Join 3,375 readers in helping fund MetaFilter (Hide)


Leather, etc: Animal product, or byproduct?
January 29, 2008 9:57 AM   Subscribe

How do I know if something is an animal product, or a by-product that exists only because the animal was killed for other reasons?

I am a vegetarian, and while it's partially because I just don't want to eat meat, it's also due to the huge impact that the meat industry has on our environment and economy.

However, I'm not particularly upset by the notion of animal products, and so long as animals are dying for meat, the use of the whole is a positive notion to me.

What I'm wondering though, is whether animals are killed for these products, or if these are byproducts, additional bonuses to be harvested.

For instance: Meat & fur are obvious primary products. Gelatin is an obvious byproduct.

Needing clarification:

Leather: are there leather cows, or is this just made from the hides of meat cattle?
Rennet: are animals killed for rennet, or is this just harvested from calves and lambs slaughtered for meat?

Am I forgetting any other major products? For instance, hunting whales for oil seems abominable to me, but use of gelatin seems like just plain common sense given the booming meat industry.
posted by explosion to Food & Drink (23 answers total) 5 users marked this as a favorite
 
There are "leather cows" such as Connolly Leather, but most of the standard grade shoes and backpacks and all the rest comes from livestock that also makes it to the grocery store. As for rennet, a very small amount is needed to culture cheese, but it's usually taken from veal calves. You can also look for cheeses that list "microbial enzymes" or vegetable rennet in their ingredients.
posted by Burhanistan at 10:07 AM on January 29, 2008 [1 favorite]


To a certain extent, some of these products would be produced from animals even if the animals' meat were not eaten. A cost-effective 'perfect' artificial leather is still elusive, for instance, so leather would likely still be taken from animals.

Gelatin and rennet can be made artificially (or at least not from animals). To the extent that one chooses to buy products containing gelatin and rennet of animal origin, one is subsidizing the meat industry. In theory, if no one purchased meat industry byproducts, the price of meat would go up (or profits would go down), and ultimately fewer animals would be raised for slaughter. I suspect the byproducts are a relatively small part of the value of animal, however, and so the effect would be small even if there were a total boycott.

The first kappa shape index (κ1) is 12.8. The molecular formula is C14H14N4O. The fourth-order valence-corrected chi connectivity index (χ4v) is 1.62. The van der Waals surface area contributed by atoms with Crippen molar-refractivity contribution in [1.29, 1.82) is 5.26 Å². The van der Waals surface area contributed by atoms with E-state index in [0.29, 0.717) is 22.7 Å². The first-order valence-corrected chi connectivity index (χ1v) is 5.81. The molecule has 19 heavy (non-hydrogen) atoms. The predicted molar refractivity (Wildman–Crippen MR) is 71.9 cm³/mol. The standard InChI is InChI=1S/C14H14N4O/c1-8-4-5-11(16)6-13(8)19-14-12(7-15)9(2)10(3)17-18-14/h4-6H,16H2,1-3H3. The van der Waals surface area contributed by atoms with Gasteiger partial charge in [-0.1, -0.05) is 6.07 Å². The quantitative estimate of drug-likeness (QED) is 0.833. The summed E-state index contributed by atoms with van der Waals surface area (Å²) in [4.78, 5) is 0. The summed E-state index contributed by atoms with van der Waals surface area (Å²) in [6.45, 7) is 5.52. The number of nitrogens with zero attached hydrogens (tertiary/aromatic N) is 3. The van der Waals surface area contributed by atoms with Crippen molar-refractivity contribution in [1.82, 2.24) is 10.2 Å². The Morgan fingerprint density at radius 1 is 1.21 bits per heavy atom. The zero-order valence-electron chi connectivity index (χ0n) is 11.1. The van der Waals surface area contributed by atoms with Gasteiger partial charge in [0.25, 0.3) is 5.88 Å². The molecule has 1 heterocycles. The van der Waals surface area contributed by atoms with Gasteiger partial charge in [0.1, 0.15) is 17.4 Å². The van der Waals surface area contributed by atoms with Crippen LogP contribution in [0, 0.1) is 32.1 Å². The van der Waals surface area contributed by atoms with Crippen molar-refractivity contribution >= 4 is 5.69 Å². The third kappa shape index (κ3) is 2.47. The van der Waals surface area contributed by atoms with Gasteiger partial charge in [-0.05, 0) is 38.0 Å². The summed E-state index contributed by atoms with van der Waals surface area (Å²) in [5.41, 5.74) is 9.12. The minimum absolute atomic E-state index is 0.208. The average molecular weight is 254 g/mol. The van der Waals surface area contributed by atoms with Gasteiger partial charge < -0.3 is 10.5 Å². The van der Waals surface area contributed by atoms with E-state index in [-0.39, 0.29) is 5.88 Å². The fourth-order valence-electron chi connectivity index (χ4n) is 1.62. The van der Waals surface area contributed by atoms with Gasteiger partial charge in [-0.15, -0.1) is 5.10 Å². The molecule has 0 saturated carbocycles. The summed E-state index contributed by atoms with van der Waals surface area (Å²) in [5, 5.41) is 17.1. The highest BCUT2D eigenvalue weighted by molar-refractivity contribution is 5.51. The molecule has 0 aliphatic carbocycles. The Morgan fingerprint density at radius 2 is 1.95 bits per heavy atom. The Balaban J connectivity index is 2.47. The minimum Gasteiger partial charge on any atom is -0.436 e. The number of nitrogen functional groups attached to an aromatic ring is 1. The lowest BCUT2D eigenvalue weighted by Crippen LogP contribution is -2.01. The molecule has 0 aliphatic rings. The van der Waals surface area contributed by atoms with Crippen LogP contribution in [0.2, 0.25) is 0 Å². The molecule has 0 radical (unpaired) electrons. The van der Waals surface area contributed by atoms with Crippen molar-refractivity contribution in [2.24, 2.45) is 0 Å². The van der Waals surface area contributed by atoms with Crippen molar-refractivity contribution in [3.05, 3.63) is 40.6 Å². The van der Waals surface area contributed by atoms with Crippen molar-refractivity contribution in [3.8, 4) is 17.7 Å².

To sum up, to the extent that you are a vegetarian because the meat industry is bad for the environment or the economy, not buying animal byproducts is unlikely to make much of a difference, especially on a small scale.
posted by jedicus at 10:13 AM on January 29, 2008


To answer your other specific question: rennet is basically a byproduct of the veal industry, which is basically a byproduct of the dairy industry. Like other mammals, cows do not give milk unless they calve. Rather than raising the calves to maturity, it is often more economical to slaughter them as calves, which results in calf leather, veal, and rennet.

As a side note, rennet is taken from young goats and lambs as well as calves. As you might suspect, the rennet of a particular species is best suited for producing cheese from the milk of that species. Since commercial cows are much more damaging to the environment than goats or sheep, you might consider using more goat and sheep's milk cheeses instead of cow's milk cheeses.

As for gelatin, it is pretty easily produced from non-animal sources. As far as I know all kosher gelatin-containing products use non-animal gelatin, for example. Rather than have separate kosher and non-kosher lines, lots of manufacturers just make a single kosher line. Thus, I'm not so sure that using animal gelatin is "just plain common sense."

Also, in the interests of full disclosure, I should say that I'm not vegetarian.
posted by jedicus at 10:24 AM on January 29, 2008


When I said gelatin is "common sense", I mean that there are are a lot more hooves, bones, and hide scraps to boil into gelatin due to meat production, than the market for gelatin. It just makes sense that there isn't a farmer in the world thinking, "I'm going to raise this cow and kill it for gelatin!"

On the other hand, it seemed possible that one might raise a certain breed of cattle specifically for their hides, with the meat being a secondary thought.
posted by explosion at 10:31 AM on January 29, 2008


I'm not a vegetarian, but it's important to realize that using animal by-products is still encouraging the killing use of animals for meat by subsidizing their production. If the demand for leather goes down (by you not buying it), the price will go down; when farmers aren't getting as much for their hides, they'll compensate for this by increasing meat prices; that in turn leads to lower meat consumption and fewer animals involved in the meat industry. I wouldn't discourage you from making a reasonable compromise here, but the "by-product" distinction is an artificial one.
posted by 0xFCAF at 10:59 AM on January 29, 2008 [1 favorite]


but the "by-product" distinction is an artificial one.

It's no more artificial than when Buddhists that won't kill anything buy meat that someone else has killed. Once the animal is dead it would be wasteful to not make use of it.

This page discusses the issue of vegeterianism in buddhism which is similar to the question you're asking, but from a Buddhist perspective.
posted by GuyZero at 11:06 AM on January 29, 2008


It's no more artificial than when Buddhists that won't kill anything buy meat that someone else has killed.

Are you saying that Buddhists also make a similar artificial distinction, or that because Buddhists make a similar distinction that it isn't artificial?
posted by any portmanteau in a storm at 11:37 AM on January 29, 2008